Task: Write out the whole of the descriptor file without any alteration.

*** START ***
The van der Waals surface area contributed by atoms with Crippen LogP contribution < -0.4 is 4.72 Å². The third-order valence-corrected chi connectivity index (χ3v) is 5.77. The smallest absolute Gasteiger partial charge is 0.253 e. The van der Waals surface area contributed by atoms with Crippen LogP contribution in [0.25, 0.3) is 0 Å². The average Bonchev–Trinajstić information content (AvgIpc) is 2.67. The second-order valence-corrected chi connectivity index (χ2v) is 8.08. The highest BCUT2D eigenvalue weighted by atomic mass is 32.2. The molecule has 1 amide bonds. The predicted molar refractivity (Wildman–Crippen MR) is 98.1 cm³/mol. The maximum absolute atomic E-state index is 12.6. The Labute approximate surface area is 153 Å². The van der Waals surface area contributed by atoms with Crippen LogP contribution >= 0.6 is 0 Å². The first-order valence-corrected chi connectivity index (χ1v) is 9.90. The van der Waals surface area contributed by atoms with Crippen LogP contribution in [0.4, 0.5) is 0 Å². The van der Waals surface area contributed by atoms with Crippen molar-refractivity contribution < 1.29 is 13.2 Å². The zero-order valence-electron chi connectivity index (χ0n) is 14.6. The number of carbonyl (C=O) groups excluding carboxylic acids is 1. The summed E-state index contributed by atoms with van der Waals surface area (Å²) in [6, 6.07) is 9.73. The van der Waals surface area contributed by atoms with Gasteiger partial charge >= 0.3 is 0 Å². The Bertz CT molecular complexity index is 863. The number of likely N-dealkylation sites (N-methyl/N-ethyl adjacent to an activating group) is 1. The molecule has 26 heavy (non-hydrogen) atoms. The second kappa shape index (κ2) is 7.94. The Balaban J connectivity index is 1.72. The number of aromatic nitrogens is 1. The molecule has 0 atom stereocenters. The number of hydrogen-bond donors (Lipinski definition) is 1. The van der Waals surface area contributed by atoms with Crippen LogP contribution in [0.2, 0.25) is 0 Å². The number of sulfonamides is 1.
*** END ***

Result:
The van der Waals surface area contributed by atoms with Crippen LogP contribution < -0.4 is 4.72 Å². The third-order valence-corrected chi connectivity index (χ3v) is 5.77. The smallest absolute Gasteiger partial charge is 0.253 e. The van der Waals surface area contributed by atoms with Crippen LogP contribution in [0.25, 0.3) is 0 Å². The average Bonchev–Trinajstić information content (AvgIpc) is 2.67. The second-order valence-corrected chi connectivity index (χ2v) is 8.08. The highest BCUT2D eigenvalue weighted by atomic mass is 32.2. The molecule has 1 amide bonds. The predicted molar refractivity (Wildman–Crippen MR) is 98.1 cm³/mol. The maximum absolute atomic E-state index is 12.6. The Labute approximate surface area is 153 Å². The van der Waals surface area contributed by atoms with Crippen LogP contribution >= 0.6 is 0 Å². The first-order valence-corrected chi connectivity index (χ1v) is 9.90. The van der Waals surface area contributed by atoms with Crippen LogP contribution in [0.4, 0.5) is 0 Å². The van der Waals surface area contributed by atoms with Crippen molar-refractivity contribution < 1.29 is 13.2 Å². The zero-order valence-electron chi connectivity index (χ0n) is 14.6. The number of carbonyl (C=O) groups excluding carboxylic acids is 1. The summed E-state index contributed by atoms with van der Waals surface area (Å²) in [6, 6.07) is 9.73. The van der Waals surface area contributed by atoms with Gasteiger partial charge >= 0.3 is 0 Å². The Bertz CT molecular complexity index is 863. The number of likely N-dealkylation sites (N-methyl/N-ethyl adjacent to an activating group) is 1. The molecule has 26 heavy (non-hydrogen) atoms. The second kappa shape index (κ2) is 7.94. The Balaban J connectivity index is 1.72. The number of aromatic nitrogens is 1. The molecule has 0 atom stereocenters. The number of hydrogen-bond donors (Lipinski definition) is 1. The van der Waals surface area contributed by atoms with Crippen LogP contribution in [0.2, 0.25) is 0 Å². The number of sulfonamides is 1.